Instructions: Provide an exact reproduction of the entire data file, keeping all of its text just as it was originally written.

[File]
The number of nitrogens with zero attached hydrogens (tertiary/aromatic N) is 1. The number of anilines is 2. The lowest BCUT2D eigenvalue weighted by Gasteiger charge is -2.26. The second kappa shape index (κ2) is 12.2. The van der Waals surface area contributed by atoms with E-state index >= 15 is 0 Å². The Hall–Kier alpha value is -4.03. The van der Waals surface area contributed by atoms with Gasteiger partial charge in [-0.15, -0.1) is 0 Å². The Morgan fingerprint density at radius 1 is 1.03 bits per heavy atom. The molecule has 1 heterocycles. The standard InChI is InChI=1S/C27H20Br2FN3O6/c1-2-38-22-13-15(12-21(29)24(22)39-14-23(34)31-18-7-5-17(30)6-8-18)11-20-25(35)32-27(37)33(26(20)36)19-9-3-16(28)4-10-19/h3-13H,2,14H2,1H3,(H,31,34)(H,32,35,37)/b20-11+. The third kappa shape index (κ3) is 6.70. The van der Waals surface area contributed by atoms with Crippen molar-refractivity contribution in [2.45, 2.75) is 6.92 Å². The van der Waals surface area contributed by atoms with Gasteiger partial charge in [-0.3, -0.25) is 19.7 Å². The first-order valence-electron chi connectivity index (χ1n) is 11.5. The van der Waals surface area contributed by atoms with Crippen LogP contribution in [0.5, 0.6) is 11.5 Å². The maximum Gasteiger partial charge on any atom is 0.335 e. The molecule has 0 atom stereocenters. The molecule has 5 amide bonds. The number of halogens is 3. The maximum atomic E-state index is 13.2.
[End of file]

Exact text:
The number of nitrogens with zero attached hydrogens (tertiary/aromatic N) is 1. The number of anilines is 2. The lowest BCUT2D eigenvalue weighted by Gasteiger charge is -2.26. The second kappa shape index (κ2) is 12.2. The van der Waals surface area contributed by atoms with E-state index >= 15 is 0 Å². The Hall–Kier alpha value is -4.03. The van der Waals surface area contributed by atoms with Gasteiger partial charge in [-0.15, -0.1) is 0 Å². The Morgan fingerprint density at radius 1 is 1.03 bits per heavy atom. The molecule has 1 heterocycles. The standard InChI is InChI=1S/C27H20Br2FN3O6/c1-2-38-22-13-15(12-21(29)24(22)39-14-23(34)31-18-7-5-17(30)6-8-18)11-20-25(35)32-27(37)33(26(20)36)19-9-3-16(28)4-10-19/h3-13H,2,14H2,1H3,(H,31,34)(H,32,35,37)/b20-11+. The third kappa shape index (κ3) is 6.70. The van der Waals surface area contributed by atoms with Crippen molar-refractivity contribution in [2.45, 2.75) is 6.92 Å². The van der Waals surface area contributed by atoms with Gasteiger partial charge in [-0.3, -0.25) is 19.7 Å². The first-order valence-electron chi connectivity index (χ1n) is 11.5. The van der Waals surface area contributed by atoms with Crippen LogP contribution in [0.5, 0.6) is 11.5 Å². The maximum Gasteiger partial charge on any atom is 0.335 e. The molecule has 0 atom stereocenters. The molecule has 5 amide bonds. The number of halogens is 3. The maximum atomic E-state index is 13.2.